Frederick Bernard Lacey

 

September 8, 1920- Present

Judicial Tenure- 1971-1986

 

 

Judge Lacey was born in Newark, New Jersey in 1920 to Frederick Robert and Mary Agnes (Armstrong) Lacey. His father served as police chief for Newark. He received an A.B. from Rutgers University in 1941, and an LL.B. from Cornell Law School in 1948. He was a U.S. Naval Reserve Lieutenant Commander from 1942 to 1946. He married Mary C. Stoneham on May 20, 1944.

Lacey was in private practice in New York City from 1948 to 1951; in Newark from 1951 to 1952; and again in New York City from 1952 to 1953. He was an assistant U.S. Attorney of the District of New Jersey from 1953 to 1955. In 1954, he led the case that sent the mobster Albert Anastasia to prison for income tax evasion. He returned to private practice in Newark from 1955 to 1969.

In 1969, Lacey was appointed U.S. Attorney for the District of New Jersey by President Richard Nixon. He served until 1971, leading a series of corruption prosecutions against high-profile figures in politics and organized crime, including against Newark Mayor Hugh Joseph Addonizio.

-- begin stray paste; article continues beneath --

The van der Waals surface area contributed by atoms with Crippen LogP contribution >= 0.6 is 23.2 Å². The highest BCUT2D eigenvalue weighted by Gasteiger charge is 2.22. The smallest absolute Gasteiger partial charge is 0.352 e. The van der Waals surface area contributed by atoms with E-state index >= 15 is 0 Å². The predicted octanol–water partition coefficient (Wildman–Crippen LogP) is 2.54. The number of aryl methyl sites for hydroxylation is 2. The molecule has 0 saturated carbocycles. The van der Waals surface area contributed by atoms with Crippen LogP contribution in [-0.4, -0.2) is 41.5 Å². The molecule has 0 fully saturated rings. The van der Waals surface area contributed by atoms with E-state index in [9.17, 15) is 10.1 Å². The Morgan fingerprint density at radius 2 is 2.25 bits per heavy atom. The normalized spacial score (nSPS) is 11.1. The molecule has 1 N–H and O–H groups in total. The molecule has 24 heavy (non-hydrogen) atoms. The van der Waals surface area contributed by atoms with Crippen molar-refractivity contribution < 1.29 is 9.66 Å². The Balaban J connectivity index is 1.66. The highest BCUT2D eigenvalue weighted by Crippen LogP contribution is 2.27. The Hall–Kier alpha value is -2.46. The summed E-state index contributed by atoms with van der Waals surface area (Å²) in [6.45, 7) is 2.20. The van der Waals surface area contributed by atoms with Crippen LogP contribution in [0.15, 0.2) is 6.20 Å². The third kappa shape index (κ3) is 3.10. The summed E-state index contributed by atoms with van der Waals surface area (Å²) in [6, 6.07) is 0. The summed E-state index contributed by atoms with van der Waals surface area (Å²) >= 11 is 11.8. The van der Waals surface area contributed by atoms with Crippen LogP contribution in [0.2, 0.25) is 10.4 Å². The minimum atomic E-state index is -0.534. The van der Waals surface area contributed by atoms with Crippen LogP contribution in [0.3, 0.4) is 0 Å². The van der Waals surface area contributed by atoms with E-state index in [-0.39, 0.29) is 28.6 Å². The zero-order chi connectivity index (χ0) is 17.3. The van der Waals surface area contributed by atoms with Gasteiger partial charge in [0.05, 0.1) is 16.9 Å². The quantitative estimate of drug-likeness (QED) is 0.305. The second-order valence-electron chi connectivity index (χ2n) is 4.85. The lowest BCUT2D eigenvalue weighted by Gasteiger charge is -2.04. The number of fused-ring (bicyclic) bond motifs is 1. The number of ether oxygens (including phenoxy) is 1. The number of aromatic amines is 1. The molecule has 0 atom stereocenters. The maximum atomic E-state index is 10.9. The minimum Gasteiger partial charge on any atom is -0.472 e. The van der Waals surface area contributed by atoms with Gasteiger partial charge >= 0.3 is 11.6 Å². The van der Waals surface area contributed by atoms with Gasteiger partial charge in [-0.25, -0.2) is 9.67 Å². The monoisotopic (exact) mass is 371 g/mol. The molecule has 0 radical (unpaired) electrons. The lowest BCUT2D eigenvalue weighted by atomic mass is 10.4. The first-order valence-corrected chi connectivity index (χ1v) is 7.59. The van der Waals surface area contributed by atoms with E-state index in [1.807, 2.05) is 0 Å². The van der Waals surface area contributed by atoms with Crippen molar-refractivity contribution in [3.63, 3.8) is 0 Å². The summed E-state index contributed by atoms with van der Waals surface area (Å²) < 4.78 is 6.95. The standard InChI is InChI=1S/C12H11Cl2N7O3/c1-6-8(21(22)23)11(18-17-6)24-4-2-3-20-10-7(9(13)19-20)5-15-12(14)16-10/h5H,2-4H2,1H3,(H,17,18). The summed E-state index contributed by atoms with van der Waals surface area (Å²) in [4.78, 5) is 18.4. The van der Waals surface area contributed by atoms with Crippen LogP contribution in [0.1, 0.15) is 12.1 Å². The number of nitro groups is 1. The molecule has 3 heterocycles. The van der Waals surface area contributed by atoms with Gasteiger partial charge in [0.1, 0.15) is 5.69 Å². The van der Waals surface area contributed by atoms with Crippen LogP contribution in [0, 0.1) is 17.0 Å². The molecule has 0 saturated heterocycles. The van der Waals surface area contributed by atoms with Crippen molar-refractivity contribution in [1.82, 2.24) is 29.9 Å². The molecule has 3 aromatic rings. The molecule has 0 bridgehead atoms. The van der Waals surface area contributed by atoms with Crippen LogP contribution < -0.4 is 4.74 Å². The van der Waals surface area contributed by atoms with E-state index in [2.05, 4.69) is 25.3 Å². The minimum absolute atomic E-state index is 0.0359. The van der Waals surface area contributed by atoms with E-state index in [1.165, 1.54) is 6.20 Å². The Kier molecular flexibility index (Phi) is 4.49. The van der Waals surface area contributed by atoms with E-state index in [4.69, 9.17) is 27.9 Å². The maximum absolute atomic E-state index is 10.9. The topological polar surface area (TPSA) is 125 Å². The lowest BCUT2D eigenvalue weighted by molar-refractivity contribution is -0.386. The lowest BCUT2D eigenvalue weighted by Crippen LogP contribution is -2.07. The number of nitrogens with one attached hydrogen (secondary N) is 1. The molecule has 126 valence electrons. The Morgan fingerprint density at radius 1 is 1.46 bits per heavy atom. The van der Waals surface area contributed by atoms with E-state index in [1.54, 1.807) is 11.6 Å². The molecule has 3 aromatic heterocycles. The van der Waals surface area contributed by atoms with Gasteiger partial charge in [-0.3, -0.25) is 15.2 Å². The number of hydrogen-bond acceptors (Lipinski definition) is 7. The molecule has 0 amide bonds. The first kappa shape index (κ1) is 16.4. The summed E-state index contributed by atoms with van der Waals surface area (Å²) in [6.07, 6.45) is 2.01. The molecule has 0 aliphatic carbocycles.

On October 7, 1970, Lacey was nominated by President Nixon to a new judgeship on the United States District Court for the District of New Jersey created by 84 Stat. 294. He was confirmed by the United States Senate on October 13, 1970, and received his commission on January 26, 1971. He served on the Foreign Intelligence Surveillance Court from 1979 to 1985. Judge Lacey retired from the federal bench in 1986.

After his retirement, Lacey worked for the firm of LeBoeuf, Lamb, Lieby and MacRae. He was appointed a special judicial master overseeing the International Brotherhood of Teamsters. In 1992, he was appointed by U.S. Attorney General William Barr to investigate whether the Government mishandled a fraud case involving Banca Nazionale del Lavoro. In 2006, he was appointed to be a federal monitor in an investigation of Bristol-Myers Squibb, centering on the distribution of the drug Plavix.